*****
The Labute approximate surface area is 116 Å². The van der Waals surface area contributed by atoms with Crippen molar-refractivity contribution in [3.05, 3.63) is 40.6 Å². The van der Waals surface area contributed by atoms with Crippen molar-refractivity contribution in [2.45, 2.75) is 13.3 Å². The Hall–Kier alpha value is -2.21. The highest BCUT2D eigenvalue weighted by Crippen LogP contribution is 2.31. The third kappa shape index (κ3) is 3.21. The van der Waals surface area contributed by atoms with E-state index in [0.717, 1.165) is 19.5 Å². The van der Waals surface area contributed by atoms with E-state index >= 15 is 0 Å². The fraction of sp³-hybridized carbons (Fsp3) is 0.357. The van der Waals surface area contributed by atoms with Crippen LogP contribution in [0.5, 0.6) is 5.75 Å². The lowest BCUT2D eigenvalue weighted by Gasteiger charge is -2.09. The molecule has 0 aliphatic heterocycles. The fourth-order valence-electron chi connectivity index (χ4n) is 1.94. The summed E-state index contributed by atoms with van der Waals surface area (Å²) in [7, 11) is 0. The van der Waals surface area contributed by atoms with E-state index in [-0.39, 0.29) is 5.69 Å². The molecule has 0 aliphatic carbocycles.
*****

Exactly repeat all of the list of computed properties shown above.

The Labute approximate surface area is 116 Å². The van der Waals surface area contributed by atoms with Crippen molar-refractivity contribution in [3.05, 3.63) is 40.6 Å². The van der Waals surface area contributed by atoms with Crippen molar-refractivity contribution in [2.45, 2.75) is 13.3 Å². The Hall–Kier alpha value is -2.21. The highest BCUT2D eigenvalue weighted by Crippen LogP contribution is 2.31. The third kappa shape index (κ3) is 3.21. The van der Waals surface area contributed by atoms with E-state index in [0.717, 1.165) is 19.5 Å². The van der Waals surface area contributed by atoms with E-state index >= 15 is 0 Å². The fraction of sp³-hybridized carbons (Fsp3) is 0.357. The van der Waals surface area contributed by atoms with Crippen LogP contribution in [0.5, 0.6) is 5.75 Å². The lowest BCUT2D eigenvalue weighted by Gasteiger charge is -2.09. The molecule has 0 aliphatic heterocycles. The fourth-order valence-electron chi connectivity index (χ4n) is 1.94. The summed E-state index contributed by atoms with van der Waals surface area (Å²) in [7, 11) is 0. The van der Waals surface area contributed by atoms with E-state index in [-0.39, 0.29) is 5.69 Å². The molecule has 0 aliphatic carbocycles.